Alabama in the Twentieth Century

UNCP Author/Contributor (non-UNCP co-authors, if there are any, appear on document)
Dr.. Jeff Frederick, Professor and Dean of the College (Creator)
The University of North Carolina at Pembroke (UNCP )
Web Site:

Abstract: Wayne Flynt has written an intensely personal account of his home state in Alabama in the Twentieth Century. Similar to C. Vann Woodward in his regional study Origins of the New South and W.J. Cash in The Mind of the South, Flynt is conflicted by the legions of inconsistencies, tragedies, and sins committed in the state where he has spent a career as a scholar and advocate for the state's underclass. Three paragraphs into this book, Flynt admits to being both "ashamed" and "proud" to be an Alabamian. This ability to see both the best and worst of the state has made much of Flynt's work--Poor but Proud, Alabama Baptists, Dixie's Forgotten Peoples, coauthor of Alabama: History of a Deep South State--required reading for any student of the state's eventful past. "To me," he concludes, "the fullness or emptiness is of less interest than the halfness. Why does a state with so much human and natural potential settle so often for mediocrity?" (p. xii).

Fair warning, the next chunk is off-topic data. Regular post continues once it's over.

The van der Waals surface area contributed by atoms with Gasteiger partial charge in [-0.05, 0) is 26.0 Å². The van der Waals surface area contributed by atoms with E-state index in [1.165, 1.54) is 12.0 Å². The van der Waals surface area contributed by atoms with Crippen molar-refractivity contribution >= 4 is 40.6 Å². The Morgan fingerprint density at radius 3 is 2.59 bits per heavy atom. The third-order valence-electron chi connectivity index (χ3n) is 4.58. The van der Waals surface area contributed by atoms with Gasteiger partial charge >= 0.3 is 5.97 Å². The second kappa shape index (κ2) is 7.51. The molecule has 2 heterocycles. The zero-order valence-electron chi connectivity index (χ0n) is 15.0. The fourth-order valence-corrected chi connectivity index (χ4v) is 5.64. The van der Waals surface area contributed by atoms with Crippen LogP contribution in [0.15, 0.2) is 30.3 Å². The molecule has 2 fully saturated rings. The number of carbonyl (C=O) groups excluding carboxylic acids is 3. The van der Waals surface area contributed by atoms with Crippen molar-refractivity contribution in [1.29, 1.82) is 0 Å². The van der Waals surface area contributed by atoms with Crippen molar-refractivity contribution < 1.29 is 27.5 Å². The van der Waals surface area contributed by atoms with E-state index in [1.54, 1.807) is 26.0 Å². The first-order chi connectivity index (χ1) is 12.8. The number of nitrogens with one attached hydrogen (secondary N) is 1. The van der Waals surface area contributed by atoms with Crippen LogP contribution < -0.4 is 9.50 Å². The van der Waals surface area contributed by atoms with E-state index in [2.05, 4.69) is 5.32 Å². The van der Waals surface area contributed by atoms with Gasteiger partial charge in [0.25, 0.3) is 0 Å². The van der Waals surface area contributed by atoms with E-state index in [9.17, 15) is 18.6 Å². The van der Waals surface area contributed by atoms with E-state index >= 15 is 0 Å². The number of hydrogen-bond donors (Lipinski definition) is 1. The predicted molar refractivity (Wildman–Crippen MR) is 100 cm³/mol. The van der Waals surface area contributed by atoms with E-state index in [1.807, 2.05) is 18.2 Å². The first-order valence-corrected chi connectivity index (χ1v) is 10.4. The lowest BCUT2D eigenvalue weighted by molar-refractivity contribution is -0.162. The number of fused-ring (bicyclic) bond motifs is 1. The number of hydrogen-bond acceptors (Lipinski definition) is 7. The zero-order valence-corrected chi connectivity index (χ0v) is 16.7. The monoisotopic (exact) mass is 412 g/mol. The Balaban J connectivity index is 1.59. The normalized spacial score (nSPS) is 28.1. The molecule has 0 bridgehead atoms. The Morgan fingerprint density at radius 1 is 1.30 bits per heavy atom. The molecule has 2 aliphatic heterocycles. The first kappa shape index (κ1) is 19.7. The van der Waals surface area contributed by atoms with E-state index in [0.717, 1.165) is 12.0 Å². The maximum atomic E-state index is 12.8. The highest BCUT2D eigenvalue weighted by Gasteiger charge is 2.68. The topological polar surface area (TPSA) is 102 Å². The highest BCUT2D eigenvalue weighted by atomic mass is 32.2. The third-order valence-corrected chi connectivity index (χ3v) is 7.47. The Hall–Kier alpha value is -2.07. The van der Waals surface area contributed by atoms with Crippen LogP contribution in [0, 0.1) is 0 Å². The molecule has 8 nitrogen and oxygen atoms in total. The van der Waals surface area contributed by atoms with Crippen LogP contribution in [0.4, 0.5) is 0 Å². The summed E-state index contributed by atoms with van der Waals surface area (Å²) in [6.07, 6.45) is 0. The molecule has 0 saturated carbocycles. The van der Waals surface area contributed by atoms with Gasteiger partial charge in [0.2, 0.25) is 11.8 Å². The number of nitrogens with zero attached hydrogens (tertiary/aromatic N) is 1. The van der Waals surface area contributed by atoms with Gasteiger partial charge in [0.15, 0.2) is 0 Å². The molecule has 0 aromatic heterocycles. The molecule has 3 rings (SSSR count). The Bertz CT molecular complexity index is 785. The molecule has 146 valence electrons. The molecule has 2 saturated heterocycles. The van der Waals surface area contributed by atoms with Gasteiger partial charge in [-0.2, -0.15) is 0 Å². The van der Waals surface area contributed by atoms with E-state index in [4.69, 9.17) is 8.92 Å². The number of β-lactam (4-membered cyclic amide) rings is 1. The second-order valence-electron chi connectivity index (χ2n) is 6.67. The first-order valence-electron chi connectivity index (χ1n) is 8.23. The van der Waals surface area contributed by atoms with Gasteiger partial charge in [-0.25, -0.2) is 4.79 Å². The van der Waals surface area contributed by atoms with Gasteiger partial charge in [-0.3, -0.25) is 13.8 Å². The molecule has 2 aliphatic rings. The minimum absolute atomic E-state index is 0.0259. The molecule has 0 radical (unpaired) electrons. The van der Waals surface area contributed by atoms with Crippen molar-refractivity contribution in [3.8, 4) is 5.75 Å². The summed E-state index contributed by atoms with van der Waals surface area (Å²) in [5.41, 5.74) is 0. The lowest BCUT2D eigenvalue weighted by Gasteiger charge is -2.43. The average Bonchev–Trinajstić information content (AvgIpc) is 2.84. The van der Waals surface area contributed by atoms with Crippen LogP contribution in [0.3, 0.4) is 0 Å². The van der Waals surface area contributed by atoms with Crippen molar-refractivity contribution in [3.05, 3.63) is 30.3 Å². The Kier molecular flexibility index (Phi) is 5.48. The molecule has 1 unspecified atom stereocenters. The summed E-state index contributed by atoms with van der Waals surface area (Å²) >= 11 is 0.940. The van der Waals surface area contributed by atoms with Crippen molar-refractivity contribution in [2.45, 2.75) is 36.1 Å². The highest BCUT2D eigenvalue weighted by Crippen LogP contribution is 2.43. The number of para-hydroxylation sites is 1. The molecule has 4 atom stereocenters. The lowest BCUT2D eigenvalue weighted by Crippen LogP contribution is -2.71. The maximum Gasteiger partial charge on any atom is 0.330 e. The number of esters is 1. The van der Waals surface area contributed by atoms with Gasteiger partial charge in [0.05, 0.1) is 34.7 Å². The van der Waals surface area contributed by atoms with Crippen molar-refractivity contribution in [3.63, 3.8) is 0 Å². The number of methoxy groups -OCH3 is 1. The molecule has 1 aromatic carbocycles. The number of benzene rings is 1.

Additional Information

Georgia Historical Quarterly, 90 (3)
Language: English
Date: 2006
Alabama, History, Politics, Economy, Education, African Americans, Women, Military, Armed Forces, Sports, Religion, Literature, Art, Journalism

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